This implies several important realities.

  1. Every research library must strike the right balance between benefiting the larger world of scholarship and supporting its institution’s specific teaching and learning and research goals. If it fails to do so, it will lose the support of its host—and rightly so. Furthermore, what constitutes the right balance should (and, in the long run, will) be determined by the host institution, not by the library.
  2. Most of the people served by a research library spend little or no time thinking about the difference between commodity and non-commodity documents, and may be only peripherally aware of the tremendous changes that have taken place in the scholarly communication economy. In order to gain support for some degree of shift in priorities away from traditional commodity documents and towards non-commodity ones, librarians will have to explain clearly, concisely, and compellingly why such a shift makes sense and how it will be beneficial in terms of both local and broader public good. Support for the shift will be determined by a combination of high-level institutional buy-in and general acceptance of the explanation by the library’s on-the-ground patron constituency.
  3. For most libraries, the shift will have to be gradual. Key to success will be enacting the shift in a steady, realistic, and wholly transparent manner. The appropriate speed and trajectory of the shift will vary from library to library, and will have to be determined in consultation with institutional administrators. At all points, it will have to be enacted in an open and transparent way.

The qualifying language in each of the above points is absolutely essential. It is a hard truth, but true nevertheless, that an academic library does not (and should not) define its own role on campus. It can (and should) actively contribute to the shaping of its role, and library leaders absolutely must both develop and promulgate an expansive and ambitious vision. But veto power lies with the leadership of the host institution. The academic library exists to move the university forward, not vice versa. Library leaders who lose sight of this fundamental fact will eventually lose their jobs, and rightly so.

Opting out of the scholarly communication wars

There is an ancillary but significant benefit to shifting the focus from commodity to non-commodity documents. The politics and economics of scholarly communication are increasingly fraught. Publishers (both for-profit and not-for-profit) working in the commercial marketplace defend their revenue streams; libraries fight to keep prices down; authors submit their manuscripts to the publications most likely to help them secure prestige and tenure while (for the most part) trying to stay out of the skirmishes constantly breaking out between publishers and libraries; and readers either get access to scholarly publications or do not, depending on their institutional affiliations or their personal buying power.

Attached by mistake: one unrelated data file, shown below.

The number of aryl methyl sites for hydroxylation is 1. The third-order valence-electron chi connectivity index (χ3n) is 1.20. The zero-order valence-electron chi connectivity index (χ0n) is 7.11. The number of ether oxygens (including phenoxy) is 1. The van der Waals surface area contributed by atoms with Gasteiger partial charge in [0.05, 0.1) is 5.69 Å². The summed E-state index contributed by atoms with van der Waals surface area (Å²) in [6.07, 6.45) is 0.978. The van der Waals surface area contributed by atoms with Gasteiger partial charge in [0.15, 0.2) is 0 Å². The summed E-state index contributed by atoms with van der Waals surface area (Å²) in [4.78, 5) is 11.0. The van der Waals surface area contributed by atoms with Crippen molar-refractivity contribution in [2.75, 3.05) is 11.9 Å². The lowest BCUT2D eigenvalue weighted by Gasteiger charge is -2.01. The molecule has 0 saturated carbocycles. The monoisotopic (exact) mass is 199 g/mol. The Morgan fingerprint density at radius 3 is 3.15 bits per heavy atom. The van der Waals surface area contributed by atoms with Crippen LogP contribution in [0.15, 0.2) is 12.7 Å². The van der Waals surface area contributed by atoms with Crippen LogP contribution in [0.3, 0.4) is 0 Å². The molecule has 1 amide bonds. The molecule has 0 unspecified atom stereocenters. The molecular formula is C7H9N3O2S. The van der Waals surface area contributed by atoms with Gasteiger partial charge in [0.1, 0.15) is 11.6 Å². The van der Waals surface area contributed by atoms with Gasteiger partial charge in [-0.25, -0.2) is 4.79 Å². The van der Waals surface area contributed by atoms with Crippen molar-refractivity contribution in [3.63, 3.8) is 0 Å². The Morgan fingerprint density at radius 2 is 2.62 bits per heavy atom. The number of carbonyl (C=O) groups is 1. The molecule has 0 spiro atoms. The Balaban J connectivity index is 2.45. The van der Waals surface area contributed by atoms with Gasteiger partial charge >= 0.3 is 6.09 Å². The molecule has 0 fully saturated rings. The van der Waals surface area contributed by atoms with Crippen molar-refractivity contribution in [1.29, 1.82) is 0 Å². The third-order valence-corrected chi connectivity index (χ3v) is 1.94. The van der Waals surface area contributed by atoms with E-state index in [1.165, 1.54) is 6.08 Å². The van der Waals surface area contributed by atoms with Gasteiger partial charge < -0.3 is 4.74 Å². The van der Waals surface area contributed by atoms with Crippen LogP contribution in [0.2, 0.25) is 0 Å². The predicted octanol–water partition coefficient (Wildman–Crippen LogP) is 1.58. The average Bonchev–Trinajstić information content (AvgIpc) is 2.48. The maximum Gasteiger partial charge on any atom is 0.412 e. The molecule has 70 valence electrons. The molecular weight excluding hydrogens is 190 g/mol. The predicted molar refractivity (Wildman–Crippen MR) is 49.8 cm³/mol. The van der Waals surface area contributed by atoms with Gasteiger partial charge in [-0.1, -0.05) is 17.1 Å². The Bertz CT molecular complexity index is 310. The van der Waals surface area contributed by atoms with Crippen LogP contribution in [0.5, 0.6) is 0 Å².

Over the past two decades, librarians have grown increasingly frustrated with the existing scholarly communication system, calling on each other to create an alternative, noncommercial structure based in the academy[3] rather than the marketplace, and calling on authors to stop supporting the old one. But the traditional system exerts a very powerful gravity—so powerful, in fact, that even when OA models have taken hold and begun to flourish, they have generally been absorbed into the traditional system rather than subverting it. The so-called Gold OA model[4] (the one that has been willingly adopted by many STM publishers and functionally enshrined in national policy thanks to the UK’s Finch Report[5]) does not undermine the old system so much as enrich it, and while it does result in better access for readers, it also shifts costs to funding agencies and research budgets—and thus away from the support of research itself. Whether one sees this as a good thing or a bad thing on balance depends on one’s perspective and goals. Those who were hoping that OA would put commercial science publishers out of business can only be disappointed by such developments, whereas those for whom expanded access is most important have reason to be happy about them.

But a shift in focus from the brokerage of commodity documents to the gathering, processing, management, and wide distribution of non-commodity documents allows us to sidestep the whole Open-Access-versus-toll-access controversy. Non-commodity documents are, by definition, not for sale—or at least not in the same way that commodity documents are. A library that shifts a portion of its budget and staff time in the direction of making noncommercial documents more findable and accessible is neither undermining the existing scholarly communication system (except to the extent that it pulls collections money away from commercial purchases) nor supporting it. Instead, it is contributing to a separate system, one that feeds the scholarly conversation without exerting control over it—the non-commodity information environment supports scholars without either restricting access to the documents (as the toll-access commodity model does) or constraining authors’ publication options (as OA mandates do).

The situation in one large research library

Allow me to close with an illustration.

The research library in which I work, at the University of Utah, holds in its special collections a number of handwritten diaries produced by 19th-century pioneers who came west on the Overland Trail. These documents are unique and fragile, and therefore not suitable for circulation or lending, and physical access to them can be granted to researchers only under tightly controlled conditions. They are handwritten in often hard-to-read script, and therefore need transcription in order to make their texts machine-readable and electronically searchable. In addition to full-text transcription, making them discoverable by researchers will also require accurate and reasonably comprehensive metadata, including reliable authority records that will ensure they are grouped with similar or related items in search results.